Recently I was interviewed on a cable TV show. The questions from the interviewer reminded me that even very well-educated people often have misunderstandings about ADHD.
This is an informational blog for people interested in knowing more about ADHD. Understanding is the key to providing success for people who have trouble meeting their potential.
One question proposed for discussion was:
What is the difference between ADD and ADHD? Many people believe that the older term of ADD meant without hyperactivity, while ADHD meant the symptoms included hyperactivity. The interviewer was surprised that the term ADD (nomenclature from the Diagnostic and Statistical Manual, DSM-V) is no longer used.
All people with Attention Deficit Disorder are now referred to as ADHD, with three subtypes:
1. ADHD predominantly inattentive presentation
2. ADHD predominantly hyperactive/impulsive presentation and
3. ADHD combined presentation. Combined is used when both of the symptom criteria or behaviors for inattentive and hyperactive/impulsive behaviors are observed.
To meet the criteria for ADHD Inattentive Type one must have at least six of the following eight behaviors, for at least six months, that directly impact their social and academic/occupational activities.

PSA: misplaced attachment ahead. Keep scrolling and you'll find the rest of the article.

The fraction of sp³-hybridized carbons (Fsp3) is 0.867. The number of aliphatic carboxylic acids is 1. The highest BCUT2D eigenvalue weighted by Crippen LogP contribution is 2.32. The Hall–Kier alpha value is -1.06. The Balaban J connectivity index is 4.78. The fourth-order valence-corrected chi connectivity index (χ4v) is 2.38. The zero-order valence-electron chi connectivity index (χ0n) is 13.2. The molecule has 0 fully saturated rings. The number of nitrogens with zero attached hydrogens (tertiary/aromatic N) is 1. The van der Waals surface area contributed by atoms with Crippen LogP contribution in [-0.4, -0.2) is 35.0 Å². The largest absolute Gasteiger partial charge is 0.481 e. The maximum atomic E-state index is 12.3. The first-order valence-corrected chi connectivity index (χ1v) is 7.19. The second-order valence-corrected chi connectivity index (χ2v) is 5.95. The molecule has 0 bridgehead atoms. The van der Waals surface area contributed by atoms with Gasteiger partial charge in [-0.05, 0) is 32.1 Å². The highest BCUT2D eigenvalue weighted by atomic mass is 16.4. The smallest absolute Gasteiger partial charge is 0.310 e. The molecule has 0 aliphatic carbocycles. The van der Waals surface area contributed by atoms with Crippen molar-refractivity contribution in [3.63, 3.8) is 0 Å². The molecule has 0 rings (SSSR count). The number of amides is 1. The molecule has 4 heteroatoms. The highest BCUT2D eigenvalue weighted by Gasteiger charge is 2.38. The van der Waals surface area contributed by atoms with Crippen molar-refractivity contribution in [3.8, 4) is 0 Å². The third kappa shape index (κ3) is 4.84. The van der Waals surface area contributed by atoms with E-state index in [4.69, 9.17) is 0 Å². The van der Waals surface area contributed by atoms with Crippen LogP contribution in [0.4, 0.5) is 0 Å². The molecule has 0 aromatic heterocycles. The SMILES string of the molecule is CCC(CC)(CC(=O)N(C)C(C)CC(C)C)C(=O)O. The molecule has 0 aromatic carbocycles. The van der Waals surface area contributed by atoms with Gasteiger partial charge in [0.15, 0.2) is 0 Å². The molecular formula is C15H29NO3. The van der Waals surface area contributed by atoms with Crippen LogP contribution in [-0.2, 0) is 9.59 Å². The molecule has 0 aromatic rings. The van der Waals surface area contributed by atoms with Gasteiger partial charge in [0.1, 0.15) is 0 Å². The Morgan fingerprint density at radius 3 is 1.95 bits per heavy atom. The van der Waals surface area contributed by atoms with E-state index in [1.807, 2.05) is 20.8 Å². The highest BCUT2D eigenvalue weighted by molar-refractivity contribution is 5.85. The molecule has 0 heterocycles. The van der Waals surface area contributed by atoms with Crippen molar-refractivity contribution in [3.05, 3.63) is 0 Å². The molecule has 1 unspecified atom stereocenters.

Hyperactive and Impulsive also require at least six of the following behaviors, observed by others:
Additional criteria require that these behavioral difficulties:
It is also important that the severity is indicated as mild, moderate or severe, based on the number of symptoms or behaviors that are observed.
ADHD is not about being smart or not smart. In fact most people with ADHD are very creative people.
If you think that you or a loved one may have ADHD, it is a good idea to meet with a professional who specializes in working with people with ADHD, who can offer not just a diagnosis but also education, treatment and strategies to help you understand yourself or you loved one and to navigate your life more successfully. If this is you, please call Weaver Center to set up a consultation.